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ENVIRONMENT

France could ban pesticide spraying – but only within 5 metres of homes

Farmers could be banned from spraying pesticides near homes - but only for a distance of five metres.

France could ban pesticide spraying - but only within 5 metres of homes
Environmental campaigners say the measures do not go far enough. Photo: AFP

Green groups have rejected as “derisory” the proposals to ban the spraying of pesticides on vegetables within 5m of homes. For taller crops like cereals or fruit trees, the exclusion zone would be 10 metres.

A public consultation has been launched on proposals to restrict the spraying of pesticides, which would extend a ban already in place on the spraying of pesticides near 'vulnerable' places like schools, nurseries and retirement homes.

READ ALSO OPINION: Why the French wine industry could be seriously bad for our health

But for many the plan does not go far enough.

“Five or ten metres is absolutely not a distance that could significantly reduce the exposure of residents to pesticides,” François Veillerette, director of the charity Générations Futures told France Info.

Yann Arthus-Bertrand, founder and president of the Good Planet Foundation, meanwhile, said he thought the proposal was “an April Fools joke”.

France is the country with the highest use of pesticides in Europe, but among the public there has been increasing worry about the use of agricultural chemicals.

In north west France one local mayor banned the spraying of pesticides within 150 metres of homes and schools within his commune.

However Langouet mayor Daniel Cueff has found himself in court as his ban exceeds the authority of local mayors.

The government's three week consultation opened online on Monday and the resulting decree is scheduled to be published in January 2020.

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ENVIRONMENT

France gets help from EU neighbours as wildfires rage

Firefighting teams and equipment from six EU nations started to arrive in France on Thursday to help battle a spate of wildfires, including a fierce blaze in the parched southwest that has forced thousands to evacuate.

France gets help from EU neighbours as wildfires rage

Most of the country is sweltering under a summer heatwave compounded by a record drought – conditions most experts say will occur more often as a result of rapid climate change.

“We must continue, more than ever, our fight against climate disruption and … adapt to this climate disruption,” Prime Minister Elisabeth Borne said after arriving at a fire command post in the village of Hostens, south of Bordeaux.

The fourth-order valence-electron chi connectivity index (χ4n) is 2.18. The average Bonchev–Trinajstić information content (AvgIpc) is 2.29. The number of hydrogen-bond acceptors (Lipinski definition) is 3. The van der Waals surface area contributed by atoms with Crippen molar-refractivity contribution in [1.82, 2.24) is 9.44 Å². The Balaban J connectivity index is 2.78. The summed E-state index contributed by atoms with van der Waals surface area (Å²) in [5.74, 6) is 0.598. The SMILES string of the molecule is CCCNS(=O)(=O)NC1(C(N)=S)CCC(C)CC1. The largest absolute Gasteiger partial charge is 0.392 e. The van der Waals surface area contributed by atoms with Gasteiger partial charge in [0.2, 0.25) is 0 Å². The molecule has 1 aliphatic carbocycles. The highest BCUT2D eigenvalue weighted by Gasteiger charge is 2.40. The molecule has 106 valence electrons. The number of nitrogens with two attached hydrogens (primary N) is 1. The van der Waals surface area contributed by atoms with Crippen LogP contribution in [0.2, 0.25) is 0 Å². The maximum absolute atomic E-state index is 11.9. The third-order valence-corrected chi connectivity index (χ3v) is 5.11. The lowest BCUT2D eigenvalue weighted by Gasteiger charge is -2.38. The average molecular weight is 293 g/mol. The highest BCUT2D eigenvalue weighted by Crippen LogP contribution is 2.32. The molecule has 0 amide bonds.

The European Commission said four firefighting planes would be sent to France from Greece and Sweden, as well as teams from Austria, Germany, Poland and Romania.

“Our partners are coming to France’s aid against the fires. Thank you to them. European solidarity is at work!” President Emmanuel Macron tweeted.

“Across the country over 10,000 firefighters and security forces are mobilised against the flames… These soldiers of fire are our heroes,” he said.

In total, 361 foreign firefighters were  dispatched to assist their 1,100 French colleagues deployed in the worst-hit part of the French southwest.

A first contingent of 65 German firefighters, followed by their 24 vehicles, arrived Thursday afternoon and were to go into action at dawn Friday, officials said.

Among eight major fires currently raging, the biggest is the Landiras fire in the southwest Gironde department, whose forests and beaches draw huge tourist crowds each summer.

It had already burned 14,000 hectares (35,000 acres) in July – the driest month seen in France since 1961 – before being contained, but it continued to smoulder in the region’s tinder-dry pine forests and peat-rich soil.

Since flaring up again Tuesday, which officials suspect may have been caused by arson, it has burned 7,400 hectares, destroyed or damaged 17 homes, and forced 10,000 people to quit their homes, said Lieutenant Colonel Arnaud Mendousse of the Gironde fire and rescue service.

Borne said nine firefighting planes are already dumping water on the blaze, with two more to be in service by the weekend.

“Gigantic”
“We battled all night to stop the fire from spreading, notably to defend the village of Belin-Beliet,” Mendousse told journalists in Hostens.

On several houses nearby, people hung out white sheets saying: “Thank you for saving our homes” and other messages of support for the weary fire battalions.

“You’d think we’re in California, it’s gigantic… And they’re used to forest fires here but we’re being overwhelmed on all sides — nobody could have expected this,” Remy Lahlay, a firefighter deployed near Hostens in the Landes de Gascogne natural park, told AFP.

With temperatures in the region hitting nearly 40C on Thursday and forecast to stay high until at least Sunday, “there is a very serious risk of new outbreaks” for the Landiras fire, the prefecture of the Gironde department said.

Acrid smoke has spread across much of the southwestern Atlantic coast and its beaches that draw huge crowds of tourists each summer, with the regional ARS health agency “strongly” urging people to wear protective face masks.

The smoke also forced the closing of the A63 motorway, a major artery toward Spain, between Bordeaux and Bayonne.

The government has urged employers to allow leaves of absence for volunteer firefighters to help fight the fires.

Meanwhile, in Portugal, more than 1,500 firefighters were also battling a fire that has raged for days in the mountainous Serra da Estrela natural park in the centre of the country.

It has already burned 10,000 hectares, according to the European Forest Fire Information System (EFFIS).

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